The Svalbard reindeer is a subspecies of the reindeer on the mainland. It is only found in Svalbard and has become adapted to the cold, inhospitable climate by evolving short legs and a relatively short, round head. Its summer coat is brown on the back and light-coloured below. In winter, its coat is more light coloured and frequently light grey or yellowish white. Because of their thick coat, even starved animals seem to be fat, and this also makes the reindeer appear extra short-legged. Illustration: Ronny Aanes, NPI The arctic ecosystem may be compared with a business, a major workplace called Arctic Ltd. This is a well-functioning organisation with long traditions. Everyone knows his or her place in the system and contributes to the organisation in his or her own small way – each species is a small piece in the big jigsaw puzzle that, together, makes up the whole picture.
The big guns at the top, the polar bear, the seal and the whale, are often the public face of the organisation, but they certainly do not control the firm alone. They are at the mercy of the workers beneath them and must depend upon them for their own existence.
The ecosystem in the Arctic is characterised by short food chains involving few species, i.e. there are few links from the plants lowermost in the chain to the predators at its top. The Arctic is therefore also a vulnerable organisation. Should something go wrong in one chain, there are not many alternative sources of food for those living in the chain above. However, even though the diversity of species is low, it is a large organisation and each species may be represented by several million, perhaps billion, individuals. This especially holds true for species that are far down in the food chain, but the number of individuals per species decreases towards the top.
Arctic Ltd is a conservative, old-fashioned and traditional workplace that has functioned in the same manner for thousands of years. Things take time here and, compared with companies in warmer regions, many processes go much more slowly in Arctic Ltd. Many organisms here grow more slowly, they reach a sexually mature age later and they have fewer offspring than more southerly species. On the other hand, they live for quite a long time, as exemplified well by the fulmar among the birds and the bowhead whale. The fulmar may live for 50 years, while the bowhead whale can reach the ripe old age of nearly 250 years, longer than any other mammal in the entire world. More energy is consumed to maintain heat and to survive in the Arctic than is the case among organisms living in warmer regions, so there is less surplus to be used for reproduction. It may be said that the cold leads to birth control and delays the aging process.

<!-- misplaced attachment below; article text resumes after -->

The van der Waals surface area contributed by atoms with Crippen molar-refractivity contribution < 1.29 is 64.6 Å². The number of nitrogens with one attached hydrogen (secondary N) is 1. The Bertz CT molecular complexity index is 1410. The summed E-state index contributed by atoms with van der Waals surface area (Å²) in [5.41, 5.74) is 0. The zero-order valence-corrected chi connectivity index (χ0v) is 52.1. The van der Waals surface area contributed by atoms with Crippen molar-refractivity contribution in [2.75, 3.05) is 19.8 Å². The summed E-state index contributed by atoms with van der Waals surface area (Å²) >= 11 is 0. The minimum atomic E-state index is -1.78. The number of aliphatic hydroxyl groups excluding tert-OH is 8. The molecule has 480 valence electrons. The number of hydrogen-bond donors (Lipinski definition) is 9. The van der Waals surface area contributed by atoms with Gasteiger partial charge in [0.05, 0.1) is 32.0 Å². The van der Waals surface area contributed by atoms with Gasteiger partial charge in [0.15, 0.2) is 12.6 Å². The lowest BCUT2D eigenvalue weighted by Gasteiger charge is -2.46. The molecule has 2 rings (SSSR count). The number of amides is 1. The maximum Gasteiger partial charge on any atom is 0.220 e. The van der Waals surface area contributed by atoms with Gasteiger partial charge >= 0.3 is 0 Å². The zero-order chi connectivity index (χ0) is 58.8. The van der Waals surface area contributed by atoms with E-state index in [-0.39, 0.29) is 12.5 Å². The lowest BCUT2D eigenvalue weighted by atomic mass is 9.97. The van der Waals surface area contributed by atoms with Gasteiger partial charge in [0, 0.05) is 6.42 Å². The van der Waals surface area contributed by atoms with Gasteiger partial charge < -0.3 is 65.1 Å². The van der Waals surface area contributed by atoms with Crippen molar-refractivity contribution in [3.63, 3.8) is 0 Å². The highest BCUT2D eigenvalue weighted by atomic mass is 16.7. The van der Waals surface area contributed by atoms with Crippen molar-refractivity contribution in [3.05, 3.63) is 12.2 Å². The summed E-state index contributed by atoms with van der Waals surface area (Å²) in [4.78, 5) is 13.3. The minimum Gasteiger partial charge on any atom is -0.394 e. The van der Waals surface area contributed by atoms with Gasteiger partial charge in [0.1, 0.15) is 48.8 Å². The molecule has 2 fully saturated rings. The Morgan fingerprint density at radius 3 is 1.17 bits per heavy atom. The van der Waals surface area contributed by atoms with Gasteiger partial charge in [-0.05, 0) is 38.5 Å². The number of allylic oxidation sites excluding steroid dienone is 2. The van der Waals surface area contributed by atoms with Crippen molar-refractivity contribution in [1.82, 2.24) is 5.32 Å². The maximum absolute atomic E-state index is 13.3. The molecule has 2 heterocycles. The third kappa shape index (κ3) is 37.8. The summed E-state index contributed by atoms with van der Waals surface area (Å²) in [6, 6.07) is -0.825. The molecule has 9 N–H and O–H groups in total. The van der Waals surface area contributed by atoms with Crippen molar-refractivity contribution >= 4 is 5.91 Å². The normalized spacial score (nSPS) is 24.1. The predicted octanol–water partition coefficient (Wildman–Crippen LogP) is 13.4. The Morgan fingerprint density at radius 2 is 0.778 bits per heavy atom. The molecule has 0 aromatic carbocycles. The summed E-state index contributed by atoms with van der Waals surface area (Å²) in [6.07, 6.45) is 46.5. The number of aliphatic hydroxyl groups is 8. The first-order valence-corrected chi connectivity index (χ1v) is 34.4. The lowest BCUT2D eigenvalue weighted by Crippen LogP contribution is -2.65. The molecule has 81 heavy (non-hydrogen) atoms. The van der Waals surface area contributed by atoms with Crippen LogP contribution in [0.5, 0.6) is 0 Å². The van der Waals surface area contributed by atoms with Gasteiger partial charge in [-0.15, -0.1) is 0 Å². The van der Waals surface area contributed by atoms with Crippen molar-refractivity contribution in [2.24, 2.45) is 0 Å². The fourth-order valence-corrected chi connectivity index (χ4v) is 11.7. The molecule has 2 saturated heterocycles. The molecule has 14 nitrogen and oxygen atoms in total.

As Arctic Ltd is a slightly old-fashioned organisation, it may respond poorly to change. Changes are generally forced upon it by external constraints, non-biological pressures, which lay the basis for the existence and development of the firm – for better or for worse.
The climate is a factor that lays severe premises for life in the Arctic, and the increasingly warmer climate is now posing great challenges for Arctic Ltd. The ice is retreating and is threatening to literally pull the ground from under the feet of the firm. Together with the ever-rising temperatures, southerly species are moving into the region and threatening to take over the headquarters. New species may also bring viruses and bacteria that have not previously been able to survive in the cold North, and the Arctic staff may be exposed to diseases against which they lack immune response.
Moreover, as if this were not enough, Arctic is also fighting hazards on several fronts. Together with rapid changes in climate and human activities like fishing, pollutants are the worst menace and are now threatening to destroy the organisation from the inside. They accompany the food chain and are taken up by the very smallest organisms, accumulate upwards and affect the ability for survival and reproduction at the top of the food chain.
The Barents Sea ecosystem is an Arctic marine food-chain that starts with the smallest photosynthesizing organisms in the sea. They are followed by the organisms that eat plant-material, and at the top of the chain are carnivore organisms. The food-chains in the Arctic are short, with relatively few joints from the organisms at the bottom to the Polar bear at the top, but even though the chain is short, millions of organisms from the same species may form one joint. This illustration is available as a poster. To order one, please send an e-mail to the Institute of Marine Research: firstname.lastname@example.org.
Illustration: The Institute of Marine Research